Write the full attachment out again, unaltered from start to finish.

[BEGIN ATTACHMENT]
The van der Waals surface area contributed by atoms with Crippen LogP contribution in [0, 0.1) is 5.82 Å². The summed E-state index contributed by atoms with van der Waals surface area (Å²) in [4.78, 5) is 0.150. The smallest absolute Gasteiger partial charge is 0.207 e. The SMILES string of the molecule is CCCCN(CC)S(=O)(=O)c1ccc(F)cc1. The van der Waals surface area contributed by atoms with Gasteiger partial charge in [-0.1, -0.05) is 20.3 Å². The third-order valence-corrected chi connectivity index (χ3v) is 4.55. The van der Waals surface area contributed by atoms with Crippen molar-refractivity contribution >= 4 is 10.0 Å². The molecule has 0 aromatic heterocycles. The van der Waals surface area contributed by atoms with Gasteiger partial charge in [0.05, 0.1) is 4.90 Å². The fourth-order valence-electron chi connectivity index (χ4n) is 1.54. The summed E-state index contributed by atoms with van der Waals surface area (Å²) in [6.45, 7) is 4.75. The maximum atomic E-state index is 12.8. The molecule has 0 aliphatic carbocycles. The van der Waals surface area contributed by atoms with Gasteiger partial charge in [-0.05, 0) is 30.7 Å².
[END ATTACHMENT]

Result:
The van der Waals surface area contributed by atoms with Crippen LogP contribution in [0, 0.1) is 5.82 Å². The summed E-state index contributed by atoms with van der Waals surface area (Å²) in [4.78, 5) is 0.150. The smallest absolute Gasteiger partial charge is 0.207 e. The SMILES string of the molecule is CCCCN(CC)S(=O)(=O)c1ccc(F)cc1. The van der Waals surface area contributed by atoms with Gasteiger partial charge in [-0.1, -0.05) is 20.3 Å². The third-order valence-corrected chi connectivity index (χ3v) is 4.55. The van der Waals surface area contributed by atoms with Crippen molar-refractivity contribution >= 4 is 10.0 Å². The molecule has 0 aromatic heterocycles. The van der Waals surface area contributed by atoms with Gasteiger partial charge in [0.05, 0.1) is 4.90 Å². The fourth-order valence-electron chi connectivity index (χ4n) is 1.54. The summed E-state index contributed by atoms with van der Waals surface area (Å²) in [6.45, 7) is 4.75. The maximum atomic E-state index is 12.8. The molecule has 0 aliphatic carbocycles. The van der Waals surface area contributed by atoms with Gasteiger partial charge in [-0.05, 0) is 30.7 Å².